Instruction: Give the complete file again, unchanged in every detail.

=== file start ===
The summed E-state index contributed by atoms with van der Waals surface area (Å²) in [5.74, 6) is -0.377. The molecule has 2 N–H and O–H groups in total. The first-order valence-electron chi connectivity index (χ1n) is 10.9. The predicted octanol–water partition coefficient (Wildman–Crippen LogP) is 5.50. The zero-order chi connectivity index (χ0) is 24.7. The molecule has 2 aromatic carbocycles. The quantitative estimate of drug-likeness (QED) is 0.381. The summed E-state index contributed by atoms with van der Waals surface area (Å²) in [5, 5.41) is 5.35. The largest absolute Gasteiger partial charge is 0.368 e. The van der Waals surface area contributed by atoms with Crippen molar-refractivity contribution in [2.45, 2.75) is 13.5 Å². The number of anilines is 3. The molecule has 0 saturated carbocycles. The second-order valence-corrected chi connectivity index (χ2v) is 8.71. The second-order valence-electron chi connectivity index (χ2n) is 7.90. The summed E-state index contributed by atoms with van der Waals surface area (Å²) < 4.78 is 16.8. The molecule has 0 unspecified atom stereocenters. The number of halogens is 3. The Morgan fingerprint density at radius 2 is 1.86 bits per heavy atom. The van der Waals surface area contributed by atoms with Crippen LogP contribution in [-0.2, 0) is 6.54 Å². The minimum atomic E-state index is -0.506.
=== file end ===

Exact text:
The summed E-state index contributed by atoms with van der Waals surface area (Å²) in [5.74, 6) is -0.377. The molecule has 2 N–H and O–H groups in total. The first-order valence-electron chi connectivity index (χ1n) is 10.9. The predicted octanol–water partition coefficient (Wildman–Crippen LogP) is 5.50. The zero-order chi connectivity index (χ0) is 24.7. The molecule has 2 aromatic carbocycles. The quantitative estimate of drug-likeness (QED) is 0.381. The summed E-state index contributed by atoms with van der Waals surface area (Å²) in [5, 5.41) is 5.35. The largest absolute Gasteiger partial charge is 0.368 e. The van der Waals surface area contributed by atoms with Crippen molar-refractivity contribution in [2.45, 2.75) is 13.5 Å². The number of anilines is 3. The molecule has 0 saturated carbocycles. The second-order valence-corrected chi connectivity index (χ2v) is 8.71. The second-order valence-electron chi connectivity index (χ2n) is 7.90. The summed E-state index contributed by atoms with van der Waals surface area (Å²) < 4.78 is 16.8. The molecule has 0 unspecified atom stereocenters. The number of halogens is 3. The Morgan fingerprint density at radius 2 is 1.86 bits per heavy atom. The van der Waals surface area contributed by atoms with Crippen LogP contribution in [-0.2, 0) is 6.54 Å². The minimum atomic E-state index is -0.506.